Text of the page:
Your 20s seem like the perfect age between childhood and adulthood. You're out of school, finally, so you'll have more freedom than ever before, and you won't be pinned down with responsibilities from late-career advancements, serious relationships, or children. On top of that, since the life expectancy in the United States is now nearly 80, it feels like you have plenty of time to make up for any mistakes you make now.

That may be true, to some extent, but you're also vulnerable in your 20s. Some of the financial mistakes you make in your 20s could end up haunting you the rest of your life.

Why You Are Vulnerable in Your 20s.

Let's start by looking at why the decisions you make in your 20s so vulnerable:

  • Compounding. The power of compound interest is hard to fathom across periods of decades. If you leave your 20s with thousands of dollars of debt, that could quickly escalate into a life-consuming obstacle to overcome. If you leave your 20s with thousands of dollars of investments, you could set yourself up for early retirement.
  • Habit formation. Breaking habits is incredibly difficult. If you spend the first decade of your early adulthood forming and solidifying bad habits, it could take a very long time to get rid of them.
  • History. Credit and buying power accumulate over time. If you have a sketchy history, it will be much harder for you to do things like buy a house, or even rent an apartment.
  • Inexperience. No matter how much you think you understand about the world, most 20-somethings are still woefully inexperienced. That makes them vulnerable to much bigger, more destructive financial mistakes than their elder counterparts.

With those principles in mind, these are some of the biggest money mistakes to avoid when you're in your 20s.

1. Allowing credit card debt to accumulate.

The first mistake is letting your credit card debt spiral out of control, whether it's because you use your credit card for every purchase or because you aren't watching your debt total. Considering the fact that modern college graduates walk away from school with an average debt of more than $30,000, credit card debt can be even more destructive. With an interest rate of 20 percent, your $10,000 of debt can turn into $24,883 in just five years, and $154,070 in 15 years--so think carefully before making those purchases.

2. Failing to save for emergencies.

In your early 20s, you probably haven't experienced many financial emergencies firsthand, so you may not consider saving for them. But getting hit with an unexpected fee (such as a medical bill or car repair) can devastate even a well-organized budget. Make sure you have a few months' salary socked away, just in case.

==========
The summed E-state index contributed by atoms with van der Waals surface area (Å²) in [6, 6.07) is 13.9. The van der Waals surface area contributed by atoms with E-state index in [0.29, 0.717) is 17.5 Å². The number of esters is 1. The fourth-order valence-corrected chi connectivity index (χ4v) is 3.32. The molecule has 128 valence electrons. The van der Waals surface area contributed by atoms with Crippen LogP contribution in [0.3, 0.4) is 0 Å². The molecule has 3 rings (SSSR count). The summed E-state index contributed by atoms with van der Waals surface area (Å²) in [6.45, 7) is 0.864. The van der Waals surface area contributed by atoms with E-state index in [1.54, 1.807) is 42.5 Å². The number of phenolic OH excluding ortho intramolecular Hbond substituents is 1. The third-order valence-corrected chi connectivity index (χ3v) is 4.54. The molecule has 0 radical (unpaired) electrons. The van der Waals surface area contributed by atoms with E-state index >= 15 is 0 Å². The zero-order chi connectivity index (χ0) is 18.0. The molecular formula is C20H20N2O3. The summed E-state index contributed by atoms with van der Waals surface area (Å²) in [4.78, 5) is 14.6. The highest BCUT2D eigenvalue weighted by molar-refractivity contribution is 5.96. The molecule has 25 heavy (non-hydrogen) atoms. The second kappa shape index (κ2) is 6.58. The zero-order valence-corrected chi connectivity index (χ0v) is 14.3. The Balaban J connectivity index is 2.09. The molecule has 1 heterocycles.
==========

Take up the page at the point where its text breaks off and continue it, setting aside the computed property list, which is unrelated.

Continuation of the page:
3. Living without a budget.

If you ballpark your expenses, or simply live paycheck to paycheck, your poor financial planning is going to catch up with you--and fast. It's vital to start outlining and using a budget on a regular basis in your 20s; if you don't develop the habit, you may never get around to forming it. Plus, you'll be inclined to regularly overspend.

4. Living at (or above) your means.

If you make $1,000 a week, it's easy to be tempted to spend $1,000 a week, choosing the nicest apartment in that price range and spending the rest on entertainment. You may also be tempted to "keep up with the Joneses," buying a nicer car or better clothes than you actually need so you can maintain a higher social status. This kind of lifestyle drives people into debt, while people living below their means are building a path toward wealth.

5. Letting your credit deteriorate.

Your credit score is based on your history, so if you miss payments and build an unreliable track record in your 20s, it could haunt you for decades to come. And yes, it's possible to repair your credit, but it takes a long time--and it's much easier to start with good credit in the first place.

6. Going without insurance.

In the prime of your health, it's tempting to forgo certain types of health insurance. And things like renter's insurance may slip your mind completely. But these small monthly fees are nothing compared to getting hit with a $10,000 medical bill or losing $15,000 of property in a natural disaster.

7. Ignoring your retirement options.

Remember the power of compound interest? Here's where it matters the most. Starting to save for retirement in your 20s makes compound interest work in your favor, which means even a few thousand dollars now could add up to tens or even hundreds of thousands of dollars when it's time to retire. It's especially important to start saving if your company offers a retirement plan, like a 40(k). If you don't take advantage of these programs, you'll be throwing money away--and setting yourself up for a steep uphill climb when saving for retirement.

Yes, your 20s are meant to be a fun, exciting, and relatively carefree time. You're meant to travel, experiment, and even make some mistakes. Mistakes are, after all, the best way to learn. However, big mistakes, when carried out over the course of the decade, can end up haunting you for the rest of your life.

It's important to balance your present wants and your future needs, and make the best decisions you can in most situations you face; you'll thank yourself later.